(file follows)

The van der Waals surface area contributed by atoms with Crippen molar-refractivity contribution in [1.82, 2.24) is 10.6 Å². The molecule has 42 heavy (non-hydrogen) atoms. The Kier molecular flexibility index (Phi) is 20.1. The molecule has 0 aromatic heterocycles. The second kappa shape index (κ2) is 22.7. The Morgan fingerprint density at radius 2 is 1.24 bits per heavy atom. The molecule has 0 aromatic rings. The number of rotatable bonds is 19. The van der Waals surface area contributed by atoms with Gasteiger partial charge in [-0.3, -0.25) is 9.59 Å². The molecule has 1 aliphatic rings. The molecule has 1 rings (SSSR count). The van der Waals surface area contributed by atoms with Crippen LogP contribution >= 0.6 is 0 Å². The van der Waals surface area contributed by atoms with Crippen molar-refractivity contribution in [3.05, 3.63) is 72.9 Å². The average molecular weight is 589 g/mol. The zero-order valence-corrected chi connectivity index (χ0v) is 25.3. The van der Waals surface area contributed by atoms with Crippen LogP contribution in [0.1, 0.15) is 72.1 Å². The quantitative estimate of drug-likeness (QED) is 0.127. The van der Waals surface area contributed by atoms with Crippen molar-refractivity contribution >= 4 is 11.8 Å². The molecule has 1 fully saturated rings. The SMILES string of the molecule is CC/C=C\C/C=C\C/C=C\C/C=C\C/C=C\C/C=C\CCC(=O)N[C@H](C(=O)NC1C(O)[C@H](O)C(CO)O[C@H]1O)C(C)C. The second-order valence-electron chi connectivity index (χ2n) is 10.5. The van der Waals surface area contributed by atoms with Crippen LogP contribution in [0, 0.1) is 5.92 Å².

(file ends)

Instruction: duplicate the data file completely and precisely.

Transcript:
The van der Waals surface area contributed by atoms with Crippen molar-refractivity contribution in [1.82, 2.24) is 10.6 Å². The molecule has 42 heavy (non-hydrogen) atoms. The Kier molecular flexibility index (Phi) is 20.1. The molecule has 0 aromatic heterocycles. The second kappa shape index (κ2) is 22.7. The Morgan fingerprint density at radius 2 is 1.24 bits per heavy atom. The molecule has 0 aromatic rings. The number of rotatable bonds is 19. The van der Waals surface area contributed by atoms with Gasteiger partial charge in [-0.3, -0.25) is 9.59 Å². The molecule has 1 aliphatic rings. The molecule has 1 rings (SSSR count). The van der Waals surface area contributed by atoms with Crippen LogP contribution >= 0.6 is 0 Å². The van der Waals surface area contributed by atoms with Crippen molar-refractivity contribution in [3.05, 3.63) is 72.9 Å². The average molecular weight is 589 g/mol. The zero-order valence-corrected chi connectivity index (χ0v) is 25.3. The van der Waals surface area contributed by atoms with Crippen LogP contribution in [0.1, 0.15) is 72.1 Å². The quantitative estimate of drug-likeness (QED) is 0.127. The van der Waals surface area contributed by atoms with Crippen molar-refractivity contribution >= 4 is 11.8 Å². The molecule has 1 fully saturated rings. The SMILES string of the molecule is CC/C=C\C/C=C\C/C=C\C/C=C\C/C=C\C/C=C\CCC(=O)N[C@H](C(=O)NC1C(O)[C@H](O)C(CO)O[C@H]1O)C(C)C. The second-order valence-electron chi connectivity index (χ2n) is 10.5. The van der Waals surface area contributed by atoms with Crippen LogP contribution in [0, 0.1) is 5.92 Å².